Born in Bellevue, Washington, Kaveh Danesh is the son of Iranian immigrants. His parents had a rough start in the United States: his father ran out of tuition money for community college, and his mother had severe complications while giving birth. They persevered in hopes that the American Dream would come true for their children.
Torn between the arts and sciences, Kaveh attended Duke University and wrote undergraduate theses in English and math. After a postgraduate year in China on a Fulbright Scholarship, he attended Harvard University, where he studied narrative nonfiction and poetry while earning a master's in statistics. His work-on mathematical models of cancer, the lived experience of cancer patients, the role of college in mediating social mobility, and migrant farmworkers' rights-has been featured in the Journal of Theoretical Biology, Harvard Advocate, New York Times, and Sacramento Bee. He has also served on Duke's Board of Trustees and interned as a writer at the White House, where he helped President Obama respond to the ten letters put in his briefing book each night.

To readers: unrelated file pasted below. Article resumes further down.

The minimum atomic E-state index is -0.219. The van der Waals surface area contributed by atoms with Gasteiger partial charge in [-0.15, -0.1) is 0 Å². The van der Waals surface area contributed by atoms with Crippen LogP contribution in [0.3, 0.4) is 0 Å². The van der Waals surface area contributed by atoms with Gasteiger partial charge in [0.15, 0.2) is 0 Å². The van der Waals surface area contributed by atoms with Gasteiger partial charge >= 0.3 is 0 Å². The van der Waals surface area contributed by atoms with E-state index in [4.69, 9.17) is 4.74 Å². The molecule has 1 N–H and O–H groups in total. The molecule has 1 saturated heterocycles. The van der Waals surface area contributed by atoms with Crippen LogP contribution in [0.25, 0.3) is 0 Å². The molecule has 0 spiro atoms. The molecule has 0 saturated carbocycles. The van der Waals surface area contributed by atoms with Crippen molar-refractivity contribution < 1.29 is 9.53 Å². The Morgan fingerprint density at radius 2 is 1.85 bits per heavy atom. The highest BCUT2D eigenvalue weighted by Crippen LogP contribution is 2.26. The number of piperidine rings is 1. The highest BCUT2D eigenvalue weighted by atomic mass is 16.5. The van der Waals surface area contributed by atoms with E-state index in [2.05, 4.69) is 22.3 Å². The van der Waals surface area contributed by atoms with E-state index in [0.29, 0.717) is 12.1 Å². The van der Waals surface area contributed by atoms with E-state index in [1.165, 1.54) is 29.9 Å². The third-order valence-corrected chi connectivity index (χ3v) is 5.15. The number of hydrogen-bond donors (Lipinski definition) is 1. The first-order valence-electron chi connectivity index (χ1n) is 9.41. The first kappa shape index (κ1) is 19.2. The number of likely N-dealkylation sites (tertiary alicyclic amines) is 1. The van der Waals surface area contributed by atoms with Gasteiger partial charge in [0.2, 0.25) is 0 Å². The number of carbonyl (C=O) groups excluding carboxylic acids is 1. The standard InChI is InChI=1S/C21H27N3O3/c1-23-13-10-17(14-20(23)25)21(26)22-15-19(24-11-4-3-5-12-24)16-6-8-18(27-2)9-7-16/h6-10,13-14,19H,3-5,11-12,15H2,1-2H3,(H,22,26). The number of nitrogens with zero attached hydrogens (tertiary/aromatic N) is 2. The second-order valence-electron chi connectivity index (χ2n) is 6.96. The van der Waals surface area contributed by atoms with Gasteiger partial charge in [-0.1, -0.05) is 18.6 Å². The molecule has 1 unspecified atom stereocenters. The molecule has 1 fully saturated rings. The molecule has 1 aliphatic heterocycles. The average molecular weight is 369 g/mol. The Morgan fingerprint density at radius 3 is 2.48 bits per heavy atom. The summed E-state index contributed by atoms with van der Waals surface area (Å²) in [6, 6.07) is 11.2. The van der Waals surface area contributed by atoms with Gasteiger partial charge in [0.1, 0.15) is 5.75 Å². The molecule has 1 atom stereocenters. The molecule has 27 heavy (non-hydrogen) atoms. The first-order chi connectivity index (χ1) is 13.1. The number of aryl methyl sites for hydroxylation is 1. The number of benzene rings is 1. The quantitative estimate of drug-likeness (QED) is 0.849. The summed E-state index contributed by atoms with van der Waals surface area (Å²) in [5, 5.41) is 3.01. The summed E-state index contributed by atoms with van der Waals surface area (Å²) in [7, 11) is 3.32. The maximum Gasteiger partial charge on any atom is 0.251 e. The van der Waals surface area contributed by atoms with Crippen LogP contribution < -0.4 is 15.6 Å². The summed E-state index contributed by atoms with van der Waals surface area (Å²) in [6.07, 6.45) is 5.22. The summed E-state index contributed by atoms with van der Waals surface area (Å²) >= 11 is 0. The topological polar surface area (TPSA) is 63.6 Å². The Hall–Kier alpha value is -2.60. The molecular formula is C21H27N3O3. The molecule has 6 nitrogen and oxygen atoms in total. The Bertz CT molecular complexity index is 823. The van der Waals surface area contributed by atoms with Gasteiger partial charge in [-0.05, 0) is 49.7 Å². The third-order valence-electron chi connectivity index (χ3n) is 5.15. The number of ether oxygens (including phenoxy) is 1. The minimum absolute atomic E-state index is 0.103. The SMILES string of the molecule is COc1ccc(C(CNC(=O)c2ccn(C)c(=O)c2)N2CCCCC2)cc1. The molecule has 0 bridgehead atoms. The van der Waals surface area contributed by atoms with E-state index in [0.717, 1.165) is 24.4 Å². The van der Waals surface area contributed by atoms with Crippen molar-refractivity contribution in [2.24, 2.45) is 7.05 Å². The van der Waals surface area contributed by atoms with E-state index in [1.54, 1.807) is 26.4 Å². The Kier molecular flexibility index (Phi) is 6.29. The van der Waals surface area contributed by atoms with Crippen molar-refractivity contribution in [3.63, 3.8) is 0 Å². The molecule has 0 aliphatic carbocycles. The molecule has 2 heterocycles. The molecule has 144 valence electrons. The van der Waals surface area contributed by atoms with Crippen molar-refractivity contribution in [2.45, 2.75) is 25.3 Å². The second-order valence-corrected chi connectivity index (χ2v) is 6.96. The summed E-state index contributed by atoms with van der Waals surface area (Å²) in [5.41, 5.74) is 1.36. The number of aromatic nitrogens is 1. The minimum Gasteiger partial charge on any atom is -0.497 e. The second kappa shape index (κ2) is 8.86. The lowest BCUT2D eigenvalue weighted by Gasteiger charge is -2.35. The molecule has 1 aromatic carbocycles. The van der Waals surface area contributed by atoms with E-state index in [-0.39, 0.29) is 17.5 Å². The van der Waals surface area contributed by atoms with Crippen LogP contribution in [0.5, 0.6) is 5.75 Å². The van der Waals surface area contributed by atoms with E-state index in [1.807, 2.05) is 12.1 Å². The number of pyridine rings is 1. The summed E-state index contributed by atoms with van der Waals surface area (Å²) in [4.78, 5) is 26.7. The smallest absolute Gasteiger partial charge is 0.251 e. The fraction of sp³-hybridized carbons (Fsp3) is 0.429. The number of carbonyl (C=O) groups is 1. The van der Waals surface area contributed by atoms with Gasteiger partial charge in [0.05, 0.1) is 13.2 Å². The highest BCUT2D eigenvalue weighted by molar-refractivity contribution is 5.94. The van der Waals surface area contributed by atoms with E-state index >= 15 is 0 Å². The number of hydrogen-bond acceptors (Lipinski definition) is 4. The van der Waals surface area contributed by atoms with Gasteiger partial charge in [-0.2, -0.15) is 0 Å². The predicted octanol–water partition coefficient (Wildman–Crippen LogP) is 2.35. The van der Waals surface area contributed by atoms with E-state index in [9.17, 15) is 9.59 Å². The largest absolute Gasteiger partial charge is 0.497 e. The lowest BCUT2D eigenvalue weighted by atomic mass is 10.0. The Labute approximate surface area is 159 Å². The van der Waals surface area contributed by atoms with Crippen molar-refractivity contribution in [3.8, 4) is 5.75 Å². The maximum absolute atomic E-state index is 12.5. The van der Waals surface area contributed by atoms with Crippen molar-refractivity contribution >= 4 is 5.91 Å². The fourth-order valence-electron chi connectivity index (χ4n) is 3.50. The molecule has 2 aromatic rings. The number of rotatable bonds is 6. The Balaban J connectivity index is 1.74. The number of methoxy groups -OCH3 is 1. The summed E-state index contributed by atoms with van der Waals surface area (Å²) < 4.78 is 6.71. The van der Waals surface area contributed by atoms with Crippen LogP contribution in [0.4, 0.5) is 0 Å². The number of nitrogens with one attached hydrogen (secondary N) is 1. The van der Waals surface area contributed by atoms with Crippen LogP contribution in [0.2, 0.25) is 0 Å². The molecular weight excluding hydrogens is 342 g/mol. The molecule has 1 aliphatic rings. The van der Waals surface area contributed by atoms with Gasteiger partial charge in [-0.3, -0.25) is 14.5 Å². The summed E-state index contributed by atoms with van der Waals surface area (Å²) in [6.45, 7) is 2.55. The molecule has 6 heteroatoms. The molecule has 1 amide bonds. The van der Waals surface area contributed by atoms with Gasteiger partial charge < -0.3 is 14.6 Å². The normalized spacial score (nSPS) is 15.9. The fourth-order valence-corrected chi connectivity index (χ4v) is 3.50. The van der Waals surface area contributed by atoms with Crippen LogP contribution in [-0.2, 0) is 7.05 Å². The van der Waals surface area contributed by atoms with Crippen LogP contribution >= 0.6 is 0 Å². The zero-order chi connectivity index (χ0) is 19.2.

Now at the University of California, Berkeley, Kaveh is working on a PhD in economics while taking journalism courses. Indebted to his parents' perseverance, he plans to document the obstacles facing society's most vulnerable people-the poor, sick, uneducated, incarcerated, or otherwise disenfranchised-through applied economics and narrative writing.